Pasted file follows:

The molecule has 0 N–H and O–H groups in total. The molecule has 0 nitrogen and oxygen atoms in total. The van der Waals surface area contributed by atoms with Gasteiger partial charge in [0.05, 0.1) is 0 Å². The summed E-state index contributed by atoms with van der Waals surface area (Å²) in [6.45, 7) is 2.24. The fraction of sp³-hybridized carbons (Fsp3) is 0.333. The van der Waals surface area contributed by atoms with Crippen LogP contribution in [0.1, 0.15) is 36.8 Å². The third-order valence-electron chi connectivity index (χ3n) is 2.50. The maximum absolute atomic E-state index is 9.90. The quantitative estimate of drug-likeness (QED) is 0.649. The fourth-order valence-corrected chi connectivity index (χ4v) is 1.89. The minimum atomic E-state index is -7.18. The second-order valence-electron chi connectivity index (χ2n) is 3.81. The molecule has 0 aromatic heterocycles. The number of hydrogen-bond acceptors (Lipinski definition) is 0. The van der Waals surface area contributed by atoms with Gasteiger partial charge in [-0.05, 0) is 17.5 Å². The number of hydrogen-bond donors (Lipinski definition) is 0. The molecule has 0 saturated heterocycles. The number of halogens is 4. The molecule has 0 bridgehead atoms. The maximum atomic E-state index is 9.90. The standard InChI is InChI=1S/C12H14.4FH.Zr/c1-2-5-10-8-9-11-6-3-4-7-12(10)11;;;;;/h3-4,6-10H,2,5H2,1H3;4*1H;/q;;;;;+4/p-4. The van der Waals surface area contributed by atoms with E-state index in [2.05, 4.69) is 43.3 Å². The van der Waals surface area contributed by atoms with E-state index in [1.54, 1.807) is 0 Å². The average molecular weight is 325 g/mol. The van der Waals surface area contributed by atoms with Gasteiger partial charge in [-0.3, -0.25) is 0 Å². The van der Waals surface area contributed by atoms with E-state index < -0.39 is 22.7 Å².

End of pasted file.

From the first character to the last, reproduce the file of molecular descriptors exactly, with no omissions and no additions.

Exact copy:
The molecule has 0 N–H and O–H groups in total. The molecule has 0 nitrogen and oxygen atoms in total. The van der Waals surface area contributed by atoms with Gasteiger partial charge in [0.05, 0.1) is 0 Å². The summed E-state index contributed by atoms with van der Waals surface area (Å²) in [6.45, 7) is 2.24. The fraction of sp³-hybridized carbons (Fsp3) is 0.333. The van der Waals surface area contributed by atoms with Crippen LogP contribution in [0.1, 0.15) is 36.8 Å². The third-order valence-electron chi connectivity index (χ3n) is 2.50. The maximum absolute atomic E-state index is 9.90. The quantitative estimate of drug-likeness (QED) is 0.649. The fourth-order valence-corrected chi connectivity index (χ4v) is 1.89. The minimum atomic E-state index is -7.18. The second-order valence-electron chi connectivity index (χ2n) is 3.81. The molecule has 0 aromatic heterocycles. The number of hydrogen-bond acceptors (Lipinski definition) is 0. The van der Waals surface area contributed by atoms with Gasteiger partial charge in [-0.05, 0) is 17.5 Å². The number of hydrogen-bond donors (Lipinski definition) is 0. The molecule has 0 saturated heterocycles. The number of halogens is 4. The molecule has 0 bridgehead atoms. The maximum atomic E-state index is 9.90. The standard InChI is InChI=1S/C12H14.4FH.Zr/c1-2-5-10-8-9-11-6-3-4-7-12(10)11;;;;;/h3-4,6-10H,2,5H2,1H3;4*1H;/q;;;;;+4/p-4. The van der Waals surface area contributed by atoms with E-state index in [2.05, 4.69) is 43.3 Å². The van der Waals surface area contributed by atoms with E-state index in [1.54, 1.807) is 0 Å². The average molecular weight is 325 g/mol. The van der Waals surface area contributed by atoms with Gasteiger partial charge in [-0.3, -0.25) is 0 Å². The van der Waals surface area contributed by atoms with E-state index < -0.39 is 22.7 Å².